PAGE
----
People get excited when I tell them that I am a dietitian, and that I work part-time at Whole Foods. Then they get confused when I tell them that I work in Specialty - cheese, beer, wine, coffee, chocolate, oh my!
As a dietitian, I am not the food police. It is not my job to bring misery and restriction to someone's life.
I like food. A lot. And I think that you should too.
The best ways to balance loving fantastic foods and staying healthy are to practice moderation, and to practice excellence.
While practicing moderation may not be easy for you to DO, it's probably easy to understand. All things can be incorporated into a healthy diet, it's just a matter of how often and how much.
But practicing excellence? By this, I mean that you should only use the BEST ingredients you can. Choose quality over quantity every time.
This is something I often tell people in the cheese department. If you love cheese, buy the best. Buy the parmigiano reggiano, the original parmesan, a cheese that is truly incomparable to anything else. But use it sparingly - and you'll be able to because of the robust flavor. Or buy truffle gouda or aged gruyere, and a make a quiche to end all quiches. You won't need as much, because they are both such high quality, flavorful cheeses.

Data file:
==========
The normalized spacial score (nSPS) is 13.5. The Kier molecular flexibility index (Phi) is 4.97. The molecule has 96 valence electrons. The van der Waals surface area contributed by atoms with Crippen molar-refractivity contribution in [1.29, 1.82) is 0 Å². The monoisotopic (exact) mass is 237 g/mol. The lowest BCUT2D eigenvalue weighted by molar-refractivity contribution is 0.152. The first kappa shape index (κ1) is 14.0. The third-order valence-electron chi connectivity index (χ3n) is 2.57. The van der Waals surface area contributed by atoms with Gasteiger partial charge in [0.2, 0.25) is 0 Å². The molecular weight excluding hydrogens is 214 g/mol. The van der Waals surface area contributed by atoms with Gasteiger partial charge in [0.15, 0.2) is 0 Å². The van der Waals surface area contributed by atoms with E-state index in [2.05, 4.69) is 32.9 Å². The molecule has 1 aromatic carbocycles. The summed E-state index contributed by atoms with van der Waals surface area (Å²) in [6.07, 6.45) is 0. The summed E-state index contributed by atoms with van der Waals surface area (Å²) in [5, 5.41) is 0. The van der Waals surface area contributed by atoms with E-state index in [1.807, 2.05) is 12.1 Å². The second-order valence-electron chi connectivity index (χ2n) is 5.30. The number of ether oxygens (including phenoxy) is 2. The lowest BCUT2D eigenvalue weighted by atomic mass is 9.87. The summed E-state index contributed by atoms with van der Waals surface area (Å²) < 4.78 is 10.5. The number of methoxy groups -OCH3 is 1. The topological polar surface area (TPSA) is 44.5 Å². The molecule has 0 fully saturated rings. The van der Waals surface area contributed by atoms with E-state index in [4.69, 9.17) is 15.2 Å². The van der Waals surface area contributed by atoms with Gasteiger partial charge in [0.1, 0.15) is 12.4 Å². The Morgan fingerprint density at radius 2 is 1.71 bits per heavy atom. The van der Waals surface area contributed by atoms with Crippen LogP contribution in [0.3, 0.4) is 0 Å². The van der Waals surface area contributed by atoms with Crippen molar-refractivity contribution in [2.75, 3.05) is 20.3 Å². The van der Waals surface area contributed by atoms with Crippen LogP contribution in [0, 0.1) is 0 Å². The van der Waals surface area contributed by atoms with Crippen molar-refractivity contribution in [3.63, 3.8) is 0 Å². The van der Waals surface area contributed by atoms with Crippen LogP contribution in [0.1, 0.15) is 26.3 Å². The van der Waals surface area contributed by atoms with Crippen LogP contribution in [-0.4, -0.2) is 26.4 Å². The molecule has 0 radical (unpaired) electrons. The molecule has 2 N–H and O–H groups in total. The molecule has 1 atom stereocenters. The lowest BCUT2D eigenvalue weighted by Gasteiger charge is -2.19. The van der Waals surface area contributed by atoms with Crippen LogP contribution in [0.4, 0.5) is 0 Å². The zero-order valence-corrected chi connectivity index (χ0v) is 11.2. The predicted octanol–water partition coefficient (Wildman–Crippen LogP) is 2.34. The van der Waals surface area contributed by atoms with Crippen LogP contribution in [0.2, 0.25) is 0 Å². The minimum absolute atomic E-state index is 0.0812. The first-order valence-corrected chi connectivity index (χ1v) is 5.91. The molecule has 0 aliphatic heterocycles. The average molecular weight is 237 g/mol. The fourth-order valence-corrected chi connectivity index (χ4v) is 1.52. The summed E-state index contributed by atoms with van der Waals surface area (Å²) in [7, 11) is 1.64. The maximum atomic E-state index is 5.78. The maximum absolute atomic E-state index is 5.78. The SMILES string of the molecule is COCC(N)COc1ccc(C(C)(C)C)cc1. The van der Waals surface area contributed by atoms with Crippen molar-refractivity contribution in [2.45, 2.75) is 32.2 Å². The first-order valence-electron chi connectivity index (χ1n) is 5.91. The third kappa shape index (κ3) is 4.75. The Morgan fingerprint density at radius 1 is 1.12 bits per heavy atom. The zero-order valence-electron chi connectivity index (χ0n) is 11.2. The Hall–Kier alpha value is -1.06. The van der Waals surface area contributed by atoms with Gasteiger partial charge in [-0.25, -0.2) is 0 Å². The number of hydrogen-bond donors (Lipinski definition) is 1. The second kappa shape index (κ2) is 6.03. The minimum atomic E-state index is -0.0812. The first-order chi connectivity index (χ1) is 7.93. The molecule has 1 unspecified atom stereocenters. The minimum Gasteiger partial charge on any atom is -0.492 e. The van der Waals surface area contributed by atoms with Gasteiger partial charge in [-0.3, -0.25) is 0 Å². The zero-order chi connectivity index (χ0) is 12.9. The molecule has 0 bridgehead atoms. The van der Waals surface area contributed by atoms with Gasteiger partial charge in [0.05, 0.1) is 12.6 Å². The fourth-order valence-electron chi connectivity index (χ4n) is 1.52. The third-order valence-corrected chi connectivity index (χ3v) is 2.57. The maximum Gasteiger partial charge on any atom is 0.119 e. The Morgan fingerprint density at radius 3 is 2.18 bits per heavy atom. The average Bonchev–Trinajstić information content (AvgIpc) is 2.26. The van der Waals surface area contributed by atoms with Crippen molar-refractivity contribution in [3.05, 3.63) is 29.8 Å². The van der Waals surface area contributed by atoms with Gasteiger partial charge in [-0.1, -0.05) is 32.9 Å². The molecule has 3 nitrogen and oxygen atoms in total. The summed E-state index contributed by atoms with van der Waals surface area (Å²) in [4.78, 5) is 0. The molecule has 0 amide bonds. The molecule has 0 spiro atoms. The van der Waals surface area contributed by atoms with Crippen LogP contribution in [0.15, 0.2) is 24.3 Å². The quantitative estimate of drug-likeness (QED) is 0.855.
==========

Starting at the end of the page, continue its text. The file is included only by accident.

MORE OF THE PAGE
Don't use whipped topping when you crave real whipped cream. Don't eat turkey bacon if you'll eat twice as much as you would if it was center-cut pork bacon.
This is also a good culinary principle. Don't buy cheap ingredients, or you get cheap food. And I don't mean that you have to spend your life savings. I just mean pick the highest quality. Even things like beans and grains have quality differences, but they aren't expensive ingredients.
When you do spend a little extra money, though, you're more likely to savor the food you make. And if you make food that you savor, you're less like to binge on it. Pick things that satisfy your cravings, that delight your taste buds. And you may find yourself eating less and more satisfied.